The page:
Guilt is not a topic most of us like to discuss. Yet it’s such a crucial part of the Course. One of the Course’s many important (and disturbing) teachings about guilt is that we are actually attracted to it. But why would we be attracted to something so painful?
What I have slowly realized, based on clues from the Course, is that this really isn’t that mysterious. Here are some of those clues. The Course says we believe that guilt “is salvation” (T-14.III.10:2). It says, “Purity is seen as arrogance, and the acceptance of the self as sinful is perceived as holiness” (T-19.II.4:2). The Psychotherapy supplement says that we are likely to hear the song of guilt we sing to ourselves as “The rhythm of the universe” or “the herald angel’s song” (P-2.VI.2:6). Finally, the Urtext says that guilt is “a device of the ego for ‘atoning’ without sharing, and for asking for pardon without change.”
These quotes all hint at the same picture. We do (or think) something bad and this implies that we are bad. Now we are stuck with that awful message. What can we do? Well, if we then feel bad about what we’ve done, that implies that we care about being good. (When you feel bad about the violation of something—like being good—that means you care about that something.) And if we care about being good, that itself is a form of goodness. We can also prove how honest we are by facing and feeling the full brunt of the badness of what we did. We can also punish ourselves inwardly about what we’ve done, beat ourselves up, which seems to pay off our debt and make us clean again. We can also whip ourselves as motivation to do better next time.
So the bad thing we have done tells us, “You are a bad person.” But the guilt we feel afterward says, “But at least your pain over doing bad says you care about being good, and that itself is goodness. Further, your pain is a form of honesty—you are honestly feeling the awfulness of what you did. Moreover, that pain pays off your debt and makes you clean again. Finally, it is a guarantee you will do better next time.”
The guilt, then, seems to be almost noble. What you did makes you a bad person. But feeling the guilt over it makes you good, at least to a degree. The guilt, then, is a kind of compensation: “OK, I did bad, but at least I’m facing it, care about it, am taking my licks, and want to do better.” This explains those quotes above. This, in other words, is why guilt seems to be “salvation,” why accepting how sinful we are seems like “holiness,” and why our song of guilt might sound like “the rhythm of the universe.” Our guilt itself is seen as a way of “atoning.”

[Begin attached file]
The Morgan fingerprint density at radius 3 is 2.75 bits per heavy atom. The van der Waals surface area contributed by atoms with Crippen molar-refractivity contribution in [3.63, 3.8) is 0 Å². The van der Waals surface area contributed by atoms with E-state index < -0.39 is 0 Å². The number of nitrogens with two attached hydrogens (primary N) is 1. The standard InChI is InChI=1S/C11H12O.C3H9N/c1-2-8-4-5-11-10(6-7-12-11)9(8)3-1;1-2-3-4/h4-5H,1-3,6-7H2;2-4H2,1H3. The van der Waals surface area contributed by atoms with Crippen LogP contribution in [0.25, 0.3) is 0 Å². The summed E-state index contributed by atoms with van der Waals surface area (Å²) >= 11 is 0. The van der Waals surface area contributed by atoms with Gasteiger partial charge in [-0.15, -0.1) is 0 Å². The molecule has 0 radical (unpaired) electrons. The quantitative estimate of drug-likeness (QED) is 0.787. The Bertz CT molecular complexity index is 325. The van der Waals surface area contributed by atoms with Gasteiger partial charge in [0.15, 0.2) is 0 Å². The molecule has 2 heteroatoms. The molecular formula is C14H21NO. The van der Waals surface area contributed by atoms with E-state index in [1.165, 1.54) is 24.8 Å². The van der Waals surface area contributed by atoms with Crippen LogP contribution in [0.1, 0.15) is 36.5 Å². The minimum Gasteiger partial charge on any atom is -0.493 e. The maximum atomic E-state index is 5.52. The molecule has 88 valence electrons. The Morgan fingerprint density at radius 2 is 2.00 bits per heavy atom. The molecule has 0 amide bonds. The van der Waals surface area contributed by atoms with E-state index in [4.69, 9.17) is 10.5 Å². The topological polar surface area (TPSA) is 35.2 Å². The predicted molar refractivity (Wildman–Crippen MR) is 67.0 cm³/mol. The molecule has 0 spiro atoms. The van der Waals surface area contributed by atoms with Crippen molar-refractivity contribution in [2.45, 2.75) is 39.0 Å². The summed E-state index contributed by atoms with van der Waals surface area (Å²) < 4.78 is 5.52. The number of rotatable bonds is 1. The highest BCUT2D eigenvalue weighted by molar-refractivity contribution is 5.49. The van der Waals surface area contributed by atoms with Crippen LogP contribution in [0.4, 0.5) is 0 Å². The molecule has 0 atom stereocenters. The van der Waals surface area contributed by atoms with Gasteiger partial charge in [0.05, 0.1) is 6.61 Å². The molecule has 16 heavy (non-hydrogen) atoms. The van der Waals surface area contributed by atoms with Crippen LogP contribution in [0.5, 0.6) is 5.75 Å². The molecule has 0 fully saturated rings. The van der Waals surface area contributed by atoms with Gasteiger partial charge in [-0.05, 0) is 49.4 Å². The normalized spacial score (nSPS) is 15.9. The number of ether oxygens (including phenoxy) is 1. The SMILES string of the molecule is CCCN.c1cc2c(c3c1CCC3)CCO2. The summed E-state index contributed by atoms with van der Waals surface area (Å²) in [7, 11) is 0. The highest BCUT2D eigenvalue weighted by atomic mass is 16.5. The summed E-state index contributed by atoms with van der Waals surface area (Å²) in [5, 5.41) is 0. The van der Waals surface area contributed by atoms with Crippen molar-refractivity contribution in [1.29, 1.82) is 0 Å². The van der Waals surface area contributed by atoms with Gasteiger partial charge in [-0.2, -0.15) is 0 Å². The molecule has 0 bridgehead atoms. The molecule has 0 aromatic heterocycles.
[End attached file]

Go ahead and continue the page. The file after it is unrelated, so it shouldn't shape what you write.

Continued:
The bad we do and the guilt we feel after, then, form a kind of incestuous system, in which each part feeds off the other. Now we can do bad, knowing that all we need do is feel bad afterward and it’s all pretty much OK. We can sin but then say our hail Mary’s and be done, and the cycle then just starts over again. It becomes a hamster wheel that just keeps turning: do bad, feel bad, do bad, feel bad. Each part of the wheel is necessary and inescapable. We need to do bad in order to get some pleasure out of life. But we need to feel bad about it to restore some measure of personal goodness. And that clears the decks so we can do bad again. There seems to be no way out of this vicious circle.
I realize it sounds depressing at this point, but it does go a long way towards explaining the attraction of guilt. In this view, guilt is as attractive as the garbage truck coming to pick up the garbage. You need that pick-up, so you can set about generating more garbage. Of course, you can try to rely only on denial—denying that the garbage is there. But that only works for so long.
I know I haven’t said anything about a solution. In the Course, the solution has to do with putting a lot of practice into the realization of a pre-existent guiltlessness that cannot be compromised by anything we do. Unfortunately, I don’t have space to say anything about that now. But I think it is useful all by itself to understand more about why we are attracted to guilt.
[Please note: ACIM passages quoted in this article reference the Foundation for Inner Peace (FIP) Edition.]